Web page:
Visiting Associate Professional Specialist
Ph.D. University of Chicago, Divinity School
M.St. University of Cambridge, St. Catharine's College
M. A. University of Chicago
Research and Teaching Interests
Modern Jewish thought; Politics of modern biblical exegesis; German Jewish religious history, 1750-1900; Jewish critiques of capitalism; Jewish-Christian intellectual relations; History of hermeneutics.
“Remembering Heinrich Graetz, the Well-Known Exegete.” Jewish Quarterly Review.
“Josephus the Jew and Anti-Colonialist Exegesis,” in The Reception of Josephus in Jewish Culture from the Eighteenth Century to the Present, ed. Andrea Schatz. Forthcoming, Brill, 2018.
“Jewish Farmers in Modernity: Models of Bourgeois Habitus or Counter-Historiosophical Evidence?” in Deutsch-jüdische Bibelwissenschaft – Historische, exegetische und theologische Perspektiven. Hrsg. von Daniel Vorpahl, Shani Tzoref, and Sophia Kähler. Forthcoming, de Gruyter’s “European-Jewish Studies” Series, 2018.
“Tortured Readings: Hermeneutics and the Authorization of State Violence,” Is There a Bomb in This Text? Exploring Relationships Between Scripture and Violence, eds. Julia Snyder and Daniel H. Weiss. Forthcoming, Routledge, 2018.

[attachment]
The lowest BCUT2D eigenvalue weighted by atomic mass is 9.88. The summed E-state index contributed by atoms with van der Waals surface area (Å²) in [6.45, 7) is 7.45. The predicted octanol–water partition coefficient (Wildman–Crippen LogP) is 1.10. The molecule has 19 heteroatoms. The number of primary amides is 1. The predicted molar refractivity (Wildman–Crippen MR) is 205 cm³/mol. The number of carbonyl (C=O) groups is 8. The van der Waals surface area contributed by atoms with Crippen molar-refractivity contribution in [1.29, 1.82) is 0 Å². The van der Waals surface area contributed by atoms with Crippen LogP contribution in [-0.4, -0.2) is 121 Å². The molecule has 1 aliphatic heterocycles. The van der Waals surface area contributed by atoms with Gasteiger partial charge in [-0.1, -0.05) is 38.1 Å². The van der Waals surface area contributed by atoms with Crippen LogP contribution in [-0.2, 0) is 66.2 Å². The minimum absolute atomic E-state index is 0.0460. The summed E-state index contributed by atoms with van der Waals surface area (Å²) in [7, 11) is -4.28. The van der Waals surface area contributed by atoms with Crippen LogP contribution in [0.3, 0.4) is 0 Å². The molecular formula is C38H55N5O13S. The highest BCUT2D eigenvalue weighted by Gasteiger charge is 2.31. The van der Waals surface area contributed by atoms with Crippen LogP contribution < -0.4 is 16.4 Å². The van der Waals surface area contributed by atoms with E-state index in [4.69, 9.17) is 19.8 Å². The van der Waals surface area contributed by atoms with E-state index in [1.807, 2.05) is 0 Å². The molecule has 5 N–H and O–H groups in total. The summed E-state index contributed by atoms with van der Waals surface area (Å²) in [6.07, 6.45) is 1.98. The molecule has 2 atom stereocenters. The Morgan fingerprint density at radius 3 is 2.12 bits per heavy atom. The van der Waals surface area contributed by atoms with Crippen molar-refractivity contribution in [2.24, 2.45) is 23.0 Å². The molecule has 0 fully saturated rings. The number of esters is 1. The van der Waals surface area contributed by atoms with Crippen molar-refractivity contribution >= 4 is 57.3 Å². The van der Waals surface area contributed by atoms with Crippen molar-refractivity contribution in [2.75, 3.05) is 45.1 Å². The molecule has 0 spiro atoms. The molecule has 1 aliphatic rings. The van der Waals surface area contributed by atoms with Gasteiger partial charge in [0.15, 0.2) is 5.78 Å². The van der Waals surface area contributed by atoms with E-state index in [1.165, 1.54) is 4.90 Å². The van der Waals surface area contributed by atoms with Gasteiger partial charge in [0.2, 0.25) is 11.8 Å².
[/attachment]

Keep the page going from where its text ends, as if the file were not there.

Alexandra Zirkle is Visiting Assistant Professor in Modern Jewish Thought at the University of Notre Dame during Spring 2018. She received her Ph.D. from the University of Chicago Divinity School in 2016 and completed a Postdoctoral Research Fellowship at the Leibniz Institute of European History (Mainz) in 2017. She is currently completing her book manuscript, Retrieving a Lost Discipline: Biblical Hermeneutics and the Formation of Modern German Jewry, which traces how German Jews called upon the discipline of biblical exegesis to defend their rights to emancipation and to formulate their identities as modern Jews and Germans. Her second book project is a history of nineteenth-century Jewish critiques of capitalism as articulated in religious texts including sermons, commentaries, and devotional literature. She has taught courses on subjects including modern Jewish thought, medieval and modern biblical exegesis, and Jewish-Christian relations at the University of Chicago and Hebrew Union College - Jewish Institute of Religion in Los Angeles.